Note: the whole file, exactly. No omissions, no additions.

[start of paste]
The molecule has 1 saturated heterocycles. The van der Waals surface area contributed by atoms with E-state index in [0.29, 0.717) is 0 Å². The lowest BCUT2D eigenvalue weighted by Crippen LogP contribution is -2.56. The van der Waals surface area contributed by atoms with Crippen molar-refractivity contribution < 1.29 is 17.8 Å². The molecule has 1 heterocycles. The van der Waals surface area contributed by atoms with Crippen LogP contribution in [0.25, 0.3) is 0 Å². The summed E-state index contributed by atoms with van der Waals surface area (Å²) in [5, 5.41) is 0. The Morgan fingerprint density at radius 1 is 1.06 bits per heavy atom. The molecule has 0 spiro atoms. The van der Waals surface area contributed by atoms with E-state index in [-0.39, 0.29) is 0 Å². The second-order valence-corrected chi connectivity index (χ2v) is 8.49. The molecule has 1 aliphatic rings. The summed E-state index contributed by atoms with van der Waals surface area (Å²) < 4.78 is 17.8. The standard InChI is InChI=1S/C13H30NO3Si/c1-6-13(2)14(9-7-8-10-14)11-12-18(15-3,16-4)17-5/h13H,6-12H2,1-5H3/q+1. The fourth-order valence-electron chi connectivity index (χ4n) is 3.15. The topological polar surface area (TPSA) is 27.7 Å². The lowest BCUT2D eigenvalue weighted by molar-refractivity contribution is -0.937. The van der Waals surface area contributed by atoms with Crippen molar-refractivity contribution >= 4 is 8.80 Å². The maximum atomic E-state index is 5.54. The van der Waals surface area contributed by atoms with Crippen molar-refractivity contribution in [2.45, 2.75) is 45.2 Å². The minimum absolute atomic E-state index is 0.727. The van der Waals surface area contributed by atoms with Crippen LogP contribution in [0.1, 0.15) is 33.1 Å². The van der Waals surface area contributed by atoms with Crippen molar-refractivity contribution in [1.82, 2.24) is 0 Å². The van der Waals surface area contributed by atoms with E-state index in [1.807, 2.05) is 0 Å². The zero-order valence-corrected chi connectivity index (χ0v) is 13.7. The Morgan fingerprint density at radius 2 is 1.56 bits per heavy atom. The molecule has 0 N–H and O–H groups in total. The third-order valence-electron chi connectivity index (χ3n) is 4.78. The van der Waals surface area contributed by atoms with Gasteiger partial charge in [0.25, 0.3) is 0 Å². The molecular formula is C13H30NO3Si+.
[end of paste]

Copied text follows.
The molecule has 1 saturated heterocycles. The van der Waals surface area contributed by atoms with E-state index in [0.29, 0.717) is 0 Å². The lowest BCUT2D eigenvalue weighted by Crippen LogP contribution is -2.56. The van der Waals surface area contributed by atoms with Crippen molar-refractivity contribution < 1.29 is 17.8 Å². The molecule has 1 heterocycles. The van der Waals surface area contributed by atoms with Crippen LogP contribution in [0.25, 0.3) is 0 Å². The summed E-state index contributed by atoms with van der Waals surface area (Å²) in [5, 5.41) is 0. The Morgan fingerprint density at radius 1 is 1.06 bits per heavy atom. The molecule has 0 spiro atoms. The van der Waals surface area contributed by atoms with E-state index in [-0.39, 0.29) is 0 Å². The second-order valence-corrected chi connectivity index (χ2v) is 8.49. The molecule has 1 aliphatic rings. The summed E-state index contributed by atoms with van der Waals surface area (Å²) < 4.78 is 17.8. The standard InChI is InChI=1S/C13H30NO3Si/c1-6-13(2)14(9-7-8-10-14)11-12-18(15-3,16-4)17-5/h13H,6-12H2,1-5H3/q+1. The fourth-order valence-electron chi connectivity index (χ4n) is 3.15. The topological polar surface area (TPSA) is 27.7 Å². The lowest BCUT2D eigenvalue weighted by molar-refractivity contribution is -0.937. The van der Waals surface area contributed by atoms with Crippen molar-refractivity contribution >= 4 is 8.80 Å². The maximum atomic E-state index is 5.54. The van der Waals surface area contributed by atoms with Crippen molar-refractivity contribution in [2.45, 2.75) is 45.2 Å². The minimum absolute atomic E-state index is 0.727. The van der Waals surface area contributed by atoms with Crippen LogP contribution in [0.1, 0.15) is 33.1 Å². The van der Waals surface area contributed by atoms with Crippen molar-refractivity contribution in [1.82, 2.24) is 0 Å². The van der Waals surface area contributed by atoms with E-state index in [1.807, 2.05) is 0 Å². The zero-order valence-corrected chi connectivity index (χ0v) is 13.7. The Morgan fingerprint density at radius 2 is 1.56 bits per heavy atom. The molecule has 0 N–H and O–H groups in total. The third-order valence-electron chi connectivity index (χ3n) is 4.78. The van der Waals surface area contributed by atoms with Gasteiger partial charge in [0.25, 0.3) is 0 Å². The molecular formula is C13H30NO3Si+.